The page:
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Neo Banking — It’s relevance in preventing digital identity fraud

Today, banking has become all about convenience and pace. With an emphasis on technology to enhance user experience with frictionless operations and tailor-made banking solutions, Neo Banks have become a rage globally. 

There are over 250 Neo Banks the world over and there are many more mushrooming with industry specific solutions and products, forcing the mammoths of the banking industry to wake up and take stock of the situation. Most of the well-established banks are burdened with their legacy systems and wide network of branches. 

Their lethargic response to the adoption of newer technologies has increased the cost of operations in an industry that functions on low margins. Free from all these ails, Neo Banks, with their complete focus on digital technologies, have caught the imagination of the neo generation. 

Heritage banks enjoy a wider factor of trust and acceptance despite their inefficiencies. On the other hand, although Neo Banks enjoy popularity among certain sections of consumers, their ascent trajectory depends solely on their ability to demonstrate fraud prevention and risk mitigation strategies that will eventually translate into wider acceptance and digital trust.    

Ensuring Digital Trust: 

As the systems in Neo Banks are fully automated, banks must ensure that they get prior and adequate information before the on-boarding process to open an account so that they can subject the customer’s digital identities to rigorous fraud checks such as the synthetic identity fraud, wherein fraudsters use the personal information of different people to create authentic-looking identity and commit account opening frauds. It is estimated that $6 billion is lost due to this globally every year. Account opening frauds are only a precursor to frauds of a more serious nature such as availing a loan, money laundering. etc.  

Companies have adopted various e-KYC tools to mitigate risks and smoothen the digital on-boarding process. Made mandatory by the government, KYC checks sufficiently address the verification of a person’s physical identity.

However, it fails on the verification of digital identity to check for synthetic identity. Identifying synthetic fraud is easier said than done. The artistic use of alternate data based on fuzzy logic can provide a risk signal to companies.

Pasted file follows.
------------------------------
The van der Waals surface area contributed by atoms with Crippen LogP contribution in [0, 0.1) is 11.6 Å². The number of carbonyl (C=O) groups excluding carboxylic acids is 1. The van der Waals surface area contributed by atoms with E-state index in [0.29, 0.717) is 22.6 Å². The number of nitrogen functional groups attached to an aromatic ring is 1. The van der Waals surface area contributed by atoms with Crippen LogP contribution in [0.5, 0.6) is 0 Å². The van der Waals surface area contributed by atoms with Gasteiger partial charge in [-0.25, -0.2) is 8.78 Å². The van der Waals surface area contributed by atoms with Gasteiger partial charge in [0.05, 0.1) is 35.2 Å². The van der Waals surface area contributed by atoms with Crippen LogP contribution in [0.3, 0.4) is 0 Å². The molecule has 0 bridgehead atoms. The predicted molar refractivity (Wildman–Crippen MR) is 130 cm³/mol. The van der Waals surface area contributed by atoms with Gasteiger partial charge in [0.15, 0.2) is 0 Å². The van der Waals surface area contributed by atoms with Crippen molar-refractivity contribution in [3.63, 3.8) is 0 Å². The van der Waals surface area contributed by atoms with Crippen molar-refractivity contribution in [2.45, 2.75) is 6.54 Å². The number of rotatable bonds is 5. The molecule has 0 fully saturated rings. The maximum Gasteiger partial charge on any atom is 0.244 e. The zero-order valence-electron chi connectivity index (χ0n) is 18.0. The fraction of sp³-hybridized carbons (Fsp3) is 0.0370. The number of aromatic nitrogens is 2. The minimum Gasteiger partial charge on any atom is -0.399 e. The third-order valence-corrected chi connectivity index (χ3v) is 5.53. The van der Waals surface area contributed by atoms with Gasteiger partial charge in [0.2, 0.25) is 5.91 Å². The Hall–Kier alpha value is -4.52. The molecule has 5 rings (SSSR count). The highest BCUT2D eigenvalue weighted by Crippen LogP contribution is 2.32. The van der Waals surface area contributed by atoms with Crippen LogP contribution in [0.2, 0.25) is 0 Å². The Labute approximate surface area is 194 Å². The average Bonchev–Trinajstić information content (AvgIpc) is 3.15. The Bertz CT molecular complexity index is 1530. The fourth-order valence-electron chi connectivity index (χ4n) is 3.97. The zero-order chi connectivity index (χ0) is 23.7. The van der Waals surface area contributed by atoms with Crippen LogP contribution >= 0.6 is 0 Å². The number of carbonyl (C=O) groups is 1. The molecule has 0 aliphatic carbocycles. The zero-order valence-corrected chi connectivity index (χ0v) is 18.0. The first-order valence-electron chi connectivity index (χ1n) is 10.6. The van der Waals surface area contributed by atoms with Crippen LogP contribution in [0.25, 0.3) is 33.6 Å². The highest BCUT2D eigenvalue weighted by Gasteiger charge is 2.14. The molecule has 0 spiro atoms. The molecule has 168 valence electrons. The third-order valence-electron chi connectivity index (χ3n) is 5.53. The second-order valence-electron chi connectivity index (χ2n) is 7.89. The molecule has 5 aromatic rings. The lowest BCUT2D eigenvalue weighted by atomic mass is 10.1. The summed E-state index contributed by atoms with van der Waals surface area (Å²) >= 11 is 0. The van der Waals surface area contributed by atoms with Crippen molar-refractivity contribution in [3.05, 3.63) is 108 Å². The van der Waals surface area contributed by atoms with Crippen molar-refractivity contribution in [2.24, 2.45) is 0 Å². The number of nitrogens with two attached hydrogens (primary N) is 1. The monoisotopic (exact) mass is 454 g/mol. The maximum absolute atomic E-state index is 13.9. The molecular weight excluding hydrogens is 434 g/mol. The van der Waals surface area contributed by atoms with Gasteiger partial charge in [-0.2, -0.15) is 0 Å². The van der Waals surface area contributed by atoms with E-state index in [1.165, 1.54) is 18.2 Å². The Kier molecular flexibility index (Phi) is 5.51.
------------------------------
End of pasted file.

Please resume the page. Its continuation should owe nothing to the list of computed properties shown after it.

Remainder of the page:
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For example:

Email address:  Is it created on a genuine and well-known domain? What is the vintage of the address? Check if it is the primary one? Which social media is it linked to? How old is the social media account? Is it active? If so, does it appear legitimate?

Phone number: What is the name associated with the phone number? What is the address and the age of the number? Is it used in messaging and social media? Is it a landline or a mobile number?

IP address: Are they using a VPN? Are they logging in from a public server?

Device used to login:  To check if it is an emulator or a real phone or computer?

Understanding what is suspicious can be a challenge for fraud prevention teams for which employing AL-tools will be vastly beneficial irrespective of the volumes. Fraud prevention is not a one-time activity. While all banks regularly monitor accounts for fraudulent transactions, this is essentially a reactive approach, Neo Banks must step up proactively to monitor customer behaviour and not just transactions. This will certainly be a competitive differentiator.

While there is always an element of trial and error in formulating a formidable fraud prevention strategy, with reduced human intervention all the decisions are data driven. Data is the most valuable resource in formulating their strategy but it is always a reflection of how good the data is and the tool employed to analyse it. A good analytical investigative resource will assist in getting a resolution for fraud incidents in a timely manner.

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